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Leaving School and Learning at Home

Adjusting to the Change
Deciding to homeschool, telling your relatives, removing your child from school – that was the easy part! It's Monday morning and your kids are home: What should you do now? Actually, it would be more helpful to discuss what you should not do.

  1. Do not rush out and purchase a full curriculum package.
  2. Do not try to duplicate the school environment at home.
  3. Do not expect your child to become an eager learner overnight.
  4. Do not assign a heavy academic workload to your child.
  5. Do not, especially with older students, establish goals and objectives until the family has time to adjust.

Be patient with your kids—and with yourself. Allow a minimum of a few months to simply unwind and adjust to your new lifestyle. This is a major change in your child's life, and all changes require time. Experienced homeschoolers describe this as a period of detoxing or decompression. Formal studies are put aside, and personal interests and activities are encouraged.

Schooled kids are conditioned to do what they are told and not act independently. The school day is tightly scheduled around bells and blocks of time. They are taught to work on subjects to obtain good grades, rather than pursuing their interests and talents. The longer the child has been in school and conditioned in this way, the longer the decompression will take.

Ted, 15, began homeschooling last year. It was not an easy transition. Ted was so turned off to learning he needed almost a year to take the initiative and become a self-directed learner. His parents were patient, however, and supported his choices during that period. Despite taking a year off from formal learning, Ted quickly caught up and is now working on more advanced material than his schooled peers.

Homeschool mom and author Cafi Cohen describes this decompression period in her book Homeschooling the Teen Years: "When previously schooled children begin homeschooling, everything changes, and the entire family decompresses," Cohen writes. "Overnight your children's lives transform from competitive, coercive, and peer-group-oriented to collaborative, self-directed, and family-oriented. Suddenly, there's time for privacy and time to be alone."

Ideas for Gentle Learning
It's best to turn off the TV during the day, and allow limited access in the evening. Chores must be a part of your child's daily routine, as you all adjust to your new lifestyle. Weekly trips to the library are helpful, with an emphasis on subjects your kids find interesting. Read to them every day—the longer the better. Even preteens enjoy having a good book read to them.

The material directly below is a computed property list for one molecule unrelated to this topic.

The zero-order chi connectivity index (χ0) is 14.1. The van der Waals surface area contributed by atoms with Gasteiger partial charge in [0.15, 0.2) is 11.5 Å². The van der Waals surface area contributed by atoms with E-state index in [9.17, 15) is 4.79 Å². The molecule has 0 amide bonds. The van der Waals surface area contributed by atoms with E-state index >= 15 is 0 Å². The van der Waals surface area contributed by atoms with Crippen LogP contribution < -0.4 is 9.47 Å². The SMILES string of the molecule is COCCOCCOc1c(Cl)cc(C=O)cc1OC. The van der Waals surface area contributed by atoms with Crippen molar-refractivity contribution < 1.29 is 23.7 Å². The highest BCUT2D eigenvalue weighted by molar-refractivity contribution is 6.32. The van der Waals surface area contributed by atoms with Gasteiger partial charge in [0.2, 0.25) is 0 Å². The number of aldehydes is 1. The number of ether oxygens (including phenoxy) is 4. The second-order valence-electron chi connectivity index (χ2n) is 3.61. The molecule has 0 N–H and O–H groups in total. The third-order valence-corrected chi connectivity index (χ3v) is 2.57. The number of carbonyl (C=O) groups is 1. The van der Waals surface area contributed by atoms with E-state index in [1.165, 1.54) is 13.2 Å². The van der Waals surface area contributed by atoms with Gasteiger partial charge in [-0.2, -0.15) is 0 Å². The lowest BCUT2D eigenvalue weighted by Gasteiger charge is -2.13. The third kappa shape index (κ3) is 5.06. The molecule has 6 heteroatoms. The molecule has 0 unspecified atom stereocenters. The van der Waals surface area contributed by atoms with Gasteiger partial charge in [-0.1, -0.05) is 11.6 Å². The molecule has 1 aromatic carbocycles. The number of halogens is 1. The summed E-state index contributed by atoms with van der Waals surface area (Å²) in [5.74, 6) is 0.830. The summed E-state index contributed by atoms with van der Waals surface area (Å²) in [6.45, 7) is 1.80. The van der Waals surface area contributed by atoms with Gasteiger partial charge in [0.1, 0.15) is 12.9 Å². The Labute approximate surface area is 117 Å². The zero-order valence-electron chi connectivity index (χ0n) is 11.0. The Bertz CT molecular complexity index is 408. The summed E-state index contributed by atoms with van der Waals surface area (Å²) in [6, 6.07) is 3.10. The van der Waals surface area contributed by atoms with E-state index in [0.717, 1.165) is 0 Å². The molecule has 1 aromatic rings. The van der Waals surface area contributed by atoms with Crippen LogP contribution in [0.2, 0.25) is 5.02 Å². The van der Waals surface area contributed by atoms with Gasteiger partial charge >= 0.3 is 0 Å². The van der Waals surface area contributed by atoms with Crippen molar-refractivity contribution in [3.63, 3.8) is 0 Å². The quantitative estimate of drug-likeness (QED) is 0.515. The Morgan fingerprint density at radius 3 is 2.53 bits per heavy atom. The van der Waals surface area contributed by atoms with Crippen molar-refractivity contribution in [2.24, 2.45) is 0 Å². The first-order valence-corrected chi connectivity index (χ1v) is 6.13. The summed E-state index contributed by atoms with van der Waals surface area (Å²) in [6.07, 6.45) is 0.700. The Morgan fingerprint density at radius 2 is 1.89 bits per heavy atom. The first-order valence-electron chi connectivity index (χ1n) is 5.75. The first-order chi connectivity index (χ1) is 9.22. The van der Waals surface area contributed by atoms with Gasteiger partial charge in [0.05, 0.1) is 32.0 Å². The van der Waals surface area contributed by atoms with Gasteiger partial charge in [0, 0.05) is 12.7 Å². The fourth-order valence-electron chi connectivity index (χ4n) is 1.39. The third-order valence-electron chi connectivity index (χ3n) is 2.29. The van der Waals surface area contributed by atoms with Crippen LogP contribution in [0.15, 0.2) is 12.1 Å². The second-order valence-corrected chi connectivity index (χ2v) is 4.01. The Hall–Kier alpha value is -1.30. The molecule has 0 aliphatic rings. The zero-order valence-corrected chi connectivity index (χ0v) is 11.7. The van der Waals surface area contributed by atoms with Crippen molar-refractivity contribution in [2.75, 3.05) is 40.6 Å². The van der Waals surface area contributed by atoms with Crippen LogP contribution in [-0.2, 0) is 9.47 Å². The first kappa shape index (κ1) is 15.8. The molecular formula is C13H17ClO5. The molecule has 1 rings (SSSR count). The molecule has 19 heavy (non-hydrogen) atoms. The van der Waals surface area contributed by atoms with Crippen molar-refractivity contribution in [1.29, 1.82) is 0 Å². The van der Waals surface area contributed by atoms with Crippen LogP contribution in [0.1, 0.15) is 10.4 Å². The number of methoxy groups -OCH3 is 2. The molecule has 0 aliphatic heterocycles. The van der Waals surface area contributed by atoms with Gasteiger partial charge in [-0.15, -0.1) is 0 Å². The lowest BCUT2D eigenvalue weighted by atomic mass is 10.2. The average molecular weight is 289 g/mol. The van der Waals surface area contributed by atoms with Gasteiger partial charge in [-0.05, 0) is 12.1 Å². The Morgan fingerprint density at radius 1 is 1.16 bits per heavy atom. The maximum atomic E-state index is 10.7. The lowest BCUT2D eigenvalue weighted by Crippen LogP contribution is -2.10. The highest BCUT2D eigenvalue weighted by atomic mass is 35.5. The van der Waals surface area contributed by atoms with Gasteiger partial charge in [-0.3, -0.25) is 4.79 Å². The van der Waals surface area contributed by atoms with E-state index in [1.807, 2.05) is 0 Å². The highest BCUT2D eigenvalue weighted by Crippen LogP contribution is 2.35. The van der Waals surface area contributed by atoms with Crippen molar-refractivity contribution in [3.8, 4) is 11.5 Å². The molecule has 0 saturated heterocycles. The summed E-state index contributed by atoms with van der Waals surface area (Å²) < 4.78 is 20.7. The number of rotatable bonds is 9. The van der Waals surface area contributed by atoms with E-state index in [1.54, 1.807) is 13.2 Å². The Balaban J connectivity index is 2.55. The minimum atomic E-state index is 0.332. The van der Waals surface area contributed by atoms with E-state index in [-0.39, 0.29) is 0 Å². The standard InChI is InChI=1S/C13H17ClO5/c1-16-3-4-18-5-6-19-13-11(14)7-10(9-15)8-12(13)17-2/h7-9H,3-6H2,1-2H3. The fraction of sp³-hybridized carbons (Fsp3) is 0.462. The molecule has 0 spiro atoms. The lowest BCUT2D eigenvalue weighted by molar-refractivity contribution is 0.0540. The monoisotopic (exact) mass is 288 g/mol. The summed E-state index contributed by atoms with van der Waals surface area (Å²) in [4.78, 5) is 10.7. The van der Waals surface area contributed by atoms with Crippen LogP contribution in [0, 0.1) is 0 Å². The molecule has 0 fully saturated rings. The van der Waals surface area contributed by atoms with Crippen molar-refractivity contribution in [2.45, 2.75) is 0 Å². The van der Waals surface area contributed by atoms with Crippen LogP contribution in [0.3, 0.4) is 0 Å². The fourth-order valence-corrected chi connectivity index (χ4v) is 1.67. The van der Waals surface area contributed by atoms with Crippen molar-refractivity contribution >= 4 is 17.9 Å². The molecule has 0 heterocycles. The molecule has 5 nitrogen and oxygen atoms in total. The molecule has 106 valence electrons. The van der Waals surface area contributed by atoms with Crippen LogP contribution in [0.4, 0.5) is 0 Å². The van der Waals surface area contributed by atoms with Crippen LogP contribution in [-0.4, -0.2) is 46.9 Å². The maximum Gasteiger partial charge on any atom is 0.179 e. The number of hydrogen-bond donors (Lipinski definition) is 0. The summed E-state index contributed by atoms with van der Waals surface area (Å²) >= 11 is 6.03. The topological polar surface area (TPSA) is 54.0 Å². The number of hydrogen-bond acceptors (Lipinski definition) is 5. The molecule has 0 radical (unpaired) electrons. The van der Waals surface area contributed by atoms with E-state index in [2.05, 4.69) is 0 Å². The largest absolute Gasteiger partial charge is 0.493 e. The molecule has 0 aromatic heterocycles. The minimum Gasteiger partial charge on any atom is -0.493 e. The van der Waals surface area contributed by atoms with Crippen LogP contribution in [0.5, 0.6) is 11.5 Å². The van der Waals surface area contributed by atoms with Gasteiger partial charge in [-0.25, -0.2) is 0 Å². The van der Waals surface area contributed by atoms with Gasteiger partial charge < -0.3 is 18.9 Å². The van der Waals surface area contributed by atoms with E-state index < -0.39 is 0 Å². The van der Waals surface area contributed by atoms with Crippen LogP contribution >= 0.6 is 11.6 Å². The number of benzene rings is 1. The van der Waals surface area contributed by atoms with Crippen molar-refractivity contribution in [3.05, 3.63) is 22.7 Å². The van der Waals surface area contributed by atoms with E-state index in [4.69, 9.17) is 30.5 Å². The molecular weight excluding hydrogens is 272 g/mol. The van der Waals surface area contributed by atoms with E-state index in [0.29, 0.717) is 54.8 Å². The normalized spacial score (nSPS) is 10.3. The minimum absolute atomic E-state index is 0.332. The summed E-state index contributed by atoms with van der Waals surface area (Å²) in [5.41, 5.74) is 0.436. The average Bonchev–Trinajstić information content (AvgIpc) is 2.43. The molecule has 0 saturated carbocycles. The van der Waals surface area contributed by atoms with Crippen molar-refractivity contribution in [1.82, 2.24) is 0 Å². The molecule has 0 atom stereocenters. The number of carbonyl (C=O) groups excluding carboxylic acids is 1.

Take long walks, visit parks and museums (blissfully uncrowded during the day), and talk—a lot! One mom confessed to me that when she took her often-hostile 10-year-old daughter, Anna, out of school last year, she barely knew her. School, homework, friends, and activities ate up most of the girl's time. As Anna decompressed, her mom was pleasantly surprised to re-discover a warm and friendly person hidden beneath the tough exterior she had built around herself to cope with school and peer pressure.

Ready to Learn... Now What?
Choosing a Homeschool Curriculum is a practical guide to finding the right course of study for your family. For older kids, Homeschooling Teens takes you from the preteen stage right to college. For a more day-to-day look at what it's like to homeschool, read Learning at Home: A Mother's Guide to Homeschooling by Marty Layne.

Parents often want specific information on how I homeschool or exactly what they should do each day. The truth is, what works for my family may not work for yours. Try to remember that you are no longer bound by a tiresome curriculum geared for 30 kids in a noisy classroom. Successful home learners are those who tune in to their kids' strengths and weaknesses, and create a course of study accordingly.

What I've learned after nine years of homeschooling is that if you trust that your kids will learn, they will. When treated with respect and allowed to pursue their interests, they become interested learners. And when learning becomes a family endeavor—not separate from daily life, but a part of it—it is a joyful experience. Doubtful? So was I. But experience has taught me otherwise. And kids, of course, are great teachers.

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